Young love: Romantic concerns and associated mental health issues among adolescent help-seekers

Price, Megan, Hides, Leanne, Cockshaw, Wendell, Staneva, Aleksandra, & Stoyanov, Stoyan (2016) Young love: Romantic concerns and associated mental health issues among adolescent help-seekers. Behavioral Sciences, 6(2), p. 9.

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Abstract

Over 50% of young people have dated by age 15. While romantic relationship concerns are a major reason for adolescent help-seeking from counselling services, we have a limited understanding of what types of relationship issues are most strongly related to mental health issues and suicide risk. This paper used records of 4019 counselling sessions with adolescents (10–18 years) seeking help from a national youth counselling service for a romantic relationship concern to: (i) explore what types and stage (pre, during, post) of romantic concerns adolescents seek help for; (ii) how they are associated with mental health problems, self-harm and suicide risk; and (iii) whether these associations differ by age and gender. In line with developmental-contextual theory, results suggest that concerns about the initiation of relationships are common in early adolescence, while concerns about maintaining and repairing relationships increase with age. Relationship breakups were the most common concern for both male and female adolescents and for all age groups (early, mid, late adolescence). Data relating to a range of mental health issues were available for approximately half of the sample. Post-relationship concerns (including breakups) were also more likely than pre- or during-relationship concerns to be associated with concurrent mental health issues (36.8%), self-harm (22.6%) and suicide (9.9%). Results draw on a staged developmental theory of adolescent romantic relationships to provide a comprehensive assessment of relationship stressors, highlighting post-relationship as a particularly vulnerable time for all stages of adolescence. These findings contribute to the development of targeted intervention and support programs.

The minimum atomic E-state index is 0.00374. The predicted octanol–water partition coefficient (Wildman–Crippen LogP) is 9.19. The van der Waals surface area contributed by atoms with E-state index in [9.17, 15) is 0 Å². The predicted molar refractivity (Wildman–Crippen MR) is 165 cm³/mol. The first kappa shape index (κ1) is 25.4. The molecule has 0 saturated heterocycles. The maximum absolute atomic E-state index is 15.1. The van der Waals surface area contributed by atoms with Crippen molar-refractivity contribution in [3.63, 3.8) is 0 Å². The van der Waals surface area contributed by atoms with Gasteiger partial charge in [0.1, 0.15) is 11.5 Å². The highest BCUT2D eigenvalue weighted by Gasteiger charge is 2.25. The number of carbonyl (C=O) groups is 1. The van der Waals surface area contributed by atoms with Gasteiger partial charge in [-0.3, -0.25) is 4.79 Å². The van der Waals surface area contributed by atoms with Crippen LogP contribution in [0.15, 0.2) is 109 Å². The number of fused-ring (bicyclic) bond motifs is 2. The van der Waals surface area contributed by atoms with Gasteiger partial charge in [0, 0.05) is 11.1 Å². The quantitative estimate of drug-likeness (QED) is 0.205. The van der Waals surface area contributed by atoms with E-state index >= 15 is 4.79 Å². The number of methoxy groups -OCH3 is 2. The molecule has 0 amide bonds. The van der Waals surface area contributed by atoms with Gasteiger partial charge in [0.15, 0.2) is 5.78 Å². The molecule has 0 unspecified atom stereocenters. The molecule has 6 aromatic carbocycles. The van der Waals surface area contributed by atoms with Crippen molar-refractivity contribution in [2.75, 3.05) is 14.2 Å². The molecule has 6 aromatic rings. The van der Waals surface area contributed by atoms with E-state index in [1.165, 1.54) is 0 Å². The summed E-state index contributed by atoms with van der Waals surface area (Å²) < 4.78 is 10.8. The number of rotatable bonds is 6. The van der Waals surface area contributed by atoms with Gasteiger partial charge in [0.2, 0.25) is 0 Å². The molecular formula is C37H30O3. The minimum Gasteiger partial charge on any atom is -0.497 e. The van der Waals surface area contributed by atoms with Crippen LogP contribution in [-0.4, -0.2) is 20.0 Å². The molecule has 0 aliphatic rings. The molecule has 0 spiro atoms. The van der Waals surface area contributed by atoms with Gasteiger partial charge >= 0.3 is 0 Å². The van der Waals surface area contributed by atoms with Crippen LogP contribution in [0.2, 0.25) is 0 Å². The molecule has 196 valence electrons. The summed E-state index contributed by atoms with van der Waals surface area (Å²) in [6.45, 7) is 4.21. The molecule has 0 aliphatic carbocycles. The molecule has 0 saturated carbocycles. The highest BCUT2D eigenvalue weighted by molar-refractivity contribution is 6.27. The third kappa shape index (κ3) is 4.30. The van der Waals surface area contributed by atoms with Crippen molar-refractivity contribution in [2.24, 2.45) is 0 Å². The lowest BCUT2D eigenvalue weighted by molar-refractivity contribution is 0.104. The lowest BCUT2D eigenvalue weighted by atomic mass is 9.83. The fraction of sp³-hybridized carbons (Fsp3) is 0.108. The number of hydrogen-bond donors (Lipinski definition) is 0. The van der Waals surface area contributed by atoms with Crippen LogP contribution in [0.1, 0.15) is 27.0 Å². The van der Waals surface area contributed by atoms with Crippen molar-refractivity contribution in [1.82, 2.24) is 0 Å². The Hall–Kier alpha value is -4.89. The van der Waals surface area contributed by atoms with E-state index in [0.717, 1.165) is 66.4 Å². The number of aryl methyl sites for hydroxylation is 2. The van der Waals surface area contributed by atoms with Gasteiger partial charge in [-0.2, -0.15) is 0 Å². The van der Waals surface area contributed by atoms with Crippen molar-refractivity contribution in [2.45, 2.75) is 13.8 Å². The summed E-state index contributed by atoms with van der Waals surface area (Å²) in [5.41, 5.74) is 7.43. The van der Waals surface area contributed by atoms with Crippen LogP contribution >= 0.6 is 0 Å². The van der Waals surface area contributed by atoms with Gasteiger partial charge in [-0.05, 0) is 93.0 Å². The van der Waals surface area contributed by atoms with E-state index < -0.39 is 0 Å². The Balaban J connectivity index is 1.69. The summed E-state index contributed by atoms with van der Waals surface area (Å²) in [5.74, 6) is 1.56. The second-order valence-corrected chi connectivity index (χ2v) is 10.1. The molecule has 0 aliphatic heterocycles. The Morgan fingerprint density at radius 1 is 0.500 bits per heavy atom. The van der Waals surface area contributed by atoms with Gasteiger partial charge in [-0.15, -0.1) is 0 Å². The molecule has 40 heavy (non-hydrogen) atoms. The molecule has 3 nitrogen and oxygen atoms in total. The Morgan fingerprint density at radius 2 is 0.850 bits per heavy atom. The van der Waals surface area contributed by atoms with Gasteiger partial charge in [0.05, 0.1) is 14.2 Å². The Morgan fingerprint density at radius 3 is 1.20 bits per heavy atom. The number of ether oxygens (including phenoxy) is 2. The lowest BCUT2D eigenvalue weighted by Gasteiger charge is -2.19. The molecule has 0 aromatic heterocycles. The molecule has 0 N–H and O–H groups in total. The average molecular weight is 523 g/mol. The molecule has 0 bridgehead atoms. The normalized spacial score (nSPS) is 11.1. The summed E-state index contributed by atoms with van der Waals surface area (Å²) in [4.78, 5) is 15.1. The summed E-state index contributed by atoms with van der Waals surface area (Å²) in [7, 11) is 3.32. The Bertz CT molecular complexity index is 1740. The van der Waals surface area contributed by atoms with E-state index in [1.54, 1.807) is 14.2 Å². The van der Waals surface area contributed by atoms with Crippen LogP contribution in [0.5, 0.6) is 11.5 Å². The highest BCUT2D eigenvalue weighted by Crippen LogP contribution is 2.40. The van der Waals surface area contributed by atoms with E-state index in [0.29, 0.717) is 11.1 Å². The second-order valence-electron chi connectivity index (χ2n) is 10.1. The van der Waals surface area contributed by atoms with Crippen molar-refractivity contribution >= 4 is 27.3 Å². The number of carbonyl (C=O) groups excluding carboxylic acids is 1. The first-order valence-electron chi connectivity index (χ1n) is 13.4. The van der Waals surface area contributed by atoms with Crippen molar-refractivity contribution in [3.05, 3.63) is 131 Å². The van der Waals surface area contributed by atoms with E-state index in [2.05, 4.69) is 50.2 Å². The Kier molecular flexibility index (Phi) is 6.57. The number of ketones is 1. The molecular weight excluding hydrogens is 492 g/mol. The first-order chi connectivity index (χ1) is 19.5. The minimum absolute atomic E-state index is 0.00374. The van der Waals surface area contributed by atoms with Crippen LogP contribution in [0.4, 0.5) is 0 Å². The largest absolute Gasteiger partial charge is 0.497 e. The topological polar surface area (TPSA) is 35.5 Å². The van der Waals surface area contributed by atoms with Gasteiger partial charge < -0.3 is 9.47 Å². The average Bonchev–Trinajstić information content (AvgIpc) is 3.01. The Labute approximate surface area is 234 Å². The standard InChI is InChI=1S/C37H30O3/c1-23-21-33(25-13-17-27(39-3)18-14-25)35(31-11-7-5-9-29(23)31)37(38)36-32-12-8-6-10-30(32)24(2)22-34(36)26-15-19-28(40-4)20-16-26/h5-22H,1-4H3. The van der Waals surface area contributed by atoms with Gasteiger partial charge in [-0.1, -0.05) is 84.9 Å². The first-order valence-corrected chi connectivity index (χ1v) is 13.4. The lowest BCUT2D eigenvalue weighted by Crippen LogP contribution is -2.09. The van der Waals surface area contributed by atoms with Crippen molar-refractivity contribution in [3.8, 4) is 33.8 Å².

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ID Code: 95315
Item Type: Journal Article
Refereed: Yes
Additional URLs:
Keywords: adolescent; youth;romance; mental health; suicide; self-harm; self-injury; help-seeking; relationship; breakup
DOI: 10.3390/bs6020009
ISSN: 2076-328X
Divisions: Current > QUT Faculties and Divisions > Faculty of Health
Current > Institutes > Institute of Health and Biomedical Innovation
Current > Schools > School of Psychology & Counselling
Copyright Owner: Copyright 2016 The Author(s)
Deposited On: 03 May 2016 22:50
Last Modified: 20 Aug 2016 04:26

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